Yesterday I reported on another nonconsensual install of 180solutions that was discovered and blogged by spyware expert Ben Edelman. Some might wonder why the big deal - after all, 180solutions has a long history of illegal forced installations and problematic business practices as documented in the CDT's 91 page complaint (PDF) to the FTC just a few weeks ago. The big deal is that 180's highly self-touted S3 technology did not solve the issue of nonconsensual installs, even though 180 said on page 4 its white paper
[...] the user will see that either 180search Assistant or Zango Search Assistant is trying to be installed. Installation cannot continue until the user gives consent to continue. Since the consent box comes directly from 180solutions, publishers are unable to turn it off.
My emphasis. 180solutions issued a press release last night saying:
"No software is ever hack-proof," said Keith Smith, co-founder and CEO of 180solutions. "Thanks to our recently-developed S3 technology, we were able to identify the rogue publisher, immediately shut down the channel, and implement our re-messaging efforts in which every user involved in this exploit will be required to re-opt in to the download of our programs if they wish to keep the software."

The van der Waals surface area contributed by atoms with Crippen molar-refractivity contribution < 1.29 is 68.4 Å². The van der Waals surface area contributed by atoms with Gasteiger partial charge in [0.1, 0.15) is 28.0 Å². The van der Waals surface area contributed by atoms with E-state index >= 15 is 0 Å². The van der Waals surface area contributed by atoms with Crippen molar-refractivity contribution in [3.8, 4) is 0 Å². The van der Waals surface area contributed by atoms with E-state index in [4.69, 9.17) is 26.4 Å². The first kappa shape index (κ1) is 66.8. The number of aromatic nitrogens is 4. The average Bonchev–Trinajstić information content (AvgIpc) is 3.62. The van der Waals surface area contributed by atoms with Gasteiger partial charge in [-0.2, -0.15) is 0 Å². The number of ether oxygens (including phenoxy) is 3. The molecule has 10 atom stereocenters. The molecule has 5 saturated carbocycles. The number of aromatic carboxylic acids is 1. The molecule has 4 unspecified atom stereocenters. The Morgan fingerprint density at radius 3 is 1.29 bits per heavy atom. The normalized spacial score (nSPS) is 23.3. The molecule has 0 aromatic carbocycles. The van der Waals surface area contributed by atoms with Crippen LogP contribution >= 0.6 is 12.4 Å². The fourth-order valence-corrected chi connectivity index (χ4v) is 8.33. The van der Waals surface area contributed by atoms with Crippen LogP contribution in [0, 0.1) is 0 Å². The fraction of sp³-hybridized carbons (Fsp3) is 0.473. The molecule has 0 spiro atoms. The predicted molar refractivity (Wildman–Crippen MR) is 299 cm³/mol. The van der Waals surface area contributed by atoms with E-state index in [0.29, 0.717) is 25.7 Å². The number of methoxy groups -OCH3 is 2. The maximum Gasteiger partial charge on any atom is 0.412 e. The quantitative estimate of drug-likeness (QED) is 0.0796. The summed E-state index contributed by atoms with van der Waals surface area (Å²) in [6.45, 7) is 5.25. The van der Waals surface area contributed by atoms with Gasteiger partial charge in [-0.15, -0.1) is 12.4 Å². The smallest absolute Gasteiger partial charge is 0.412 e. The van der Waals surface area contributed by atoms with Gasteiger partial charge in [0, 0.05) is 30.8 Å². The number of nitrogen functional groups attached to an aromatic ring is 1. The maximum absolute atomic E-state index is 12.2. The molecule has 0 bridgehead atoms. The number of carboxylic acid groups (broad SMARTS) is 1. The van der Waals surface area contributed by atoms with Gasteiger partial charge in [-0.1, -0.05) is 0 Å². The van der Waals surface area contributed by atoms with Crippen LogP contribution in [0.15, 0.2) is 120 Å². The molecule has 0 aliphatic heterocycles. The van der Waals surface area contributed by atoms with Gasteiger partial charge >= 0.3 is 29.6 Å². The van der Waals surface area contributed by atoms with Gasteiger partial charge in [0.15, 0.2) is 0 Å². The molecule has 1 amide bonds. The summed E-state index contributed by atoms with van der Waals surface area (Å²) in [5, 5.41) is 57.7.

Aside from 180's self contradiction, the press release brings up questions that demand answers. 180 says:
Despite an unprecedented effort by some industry critics to keep secret the critical information that would have led to a quicker shutdown of the fraudulent behavior, the company, through its own policing mechanisms, was able to track down the nefarious actor responsible and shut him down.
Paperghost asks those questions here.
Why the Hell have 180 always demanded this info from the security researchers, when they can (clearly) do this themselves?
If Ben Edelman had not found that site, and had not written about the install, thus not notifying 180 of this taking place....would this rogue install still be going on at this moment? I guess this can be answered by taking into account the probable number of rogue elements still active - expect them to be shut down after they've been discovered by a security researcher, too.
Press release originally via SunbeltBLOG.